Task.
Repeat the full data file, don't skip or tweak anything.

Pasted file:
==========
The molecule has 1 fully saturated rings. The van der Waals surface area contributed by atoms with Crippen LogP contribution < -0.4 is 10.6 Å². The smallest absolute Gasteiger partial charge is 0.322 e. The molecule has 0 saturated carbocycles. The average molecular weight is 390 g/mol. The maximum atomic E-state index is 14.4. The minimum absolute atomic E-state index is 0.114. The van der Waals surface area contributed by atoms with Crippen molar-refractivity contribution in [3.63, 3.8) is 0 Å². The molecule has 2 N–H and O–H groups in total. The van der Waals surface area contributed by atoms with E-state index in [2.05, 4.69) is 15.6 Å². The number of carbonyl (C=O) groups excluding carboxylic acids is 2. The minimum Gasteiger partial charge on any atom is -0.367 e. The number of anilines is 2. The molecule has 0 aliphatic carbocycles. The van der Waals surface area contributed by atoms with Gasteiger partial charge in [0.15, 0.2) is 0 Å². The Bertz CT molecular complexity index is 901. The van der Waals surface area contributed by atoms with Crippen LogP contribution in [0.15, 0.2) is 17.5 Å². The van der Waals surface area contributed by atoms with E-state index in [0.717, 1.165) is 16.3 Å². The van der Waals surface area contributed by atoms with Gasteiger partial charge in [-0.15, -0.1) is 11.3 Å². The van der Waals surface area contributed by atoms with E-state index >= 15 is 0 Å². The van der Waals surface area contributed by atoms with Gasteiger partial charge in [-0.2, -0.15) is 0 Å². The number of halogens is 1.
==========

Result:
The molecule has 1 fully saturated rings. The van der Waals surface area contributed by atoms with Crippen LogP contribution < -0.4 is 10.6 Å². The smallest absolute Gasteiger partial charge is 0.322 e. The molecule has 0 saturated carbocycles. The average molecular weight is 390 g/mol. The maximum atomic E-state index is 14.4. The minimum absolute atomic E-state index is 0.114. The van der Waals surface area contributed by atoms with Crippen molar-refractivity contribution in [3.63, 3.8) is 0 Å². The molecule has 2 N–H and O–H groups in total. The van der Waals surface area contributed by atoms with E-state index in [2.05, 4.69) is 15.6 Å². The number of carbonyl (C=O) groups excluding carboxylic acids is 2. The minimum Gasteiger partial charge on any atom is -0.367 e. The number of anilines is 2. The molecule has 0 aliphatic carbocycles. The van der Waals surface area contributed by atoms with Gasteiger partial charge in [0.15, 0.2) is 0 Å². The Bertz CT molecular complexity index is 901. The van der Waals surface area contributed by atoms with Crippen LogP contribution in [0.15, 0.2) is 17.5 Å². The van der Waals surface area contributed by atoms with E-state index in [0.717, 1.165) is 16.3 Å². The van der Waals surface area contributed by atoms with Gasteiger partial charge in [-0.15, -0.1) is 11.3 Å². The van der Waals surface area contributed by atoms with E-state index >= 15 is 0 Å². The van der Waals surface area contributed by atoms with Gasteiger partial charge in [-0.2, -0.15) is 0 Å². The number of halogens is 1.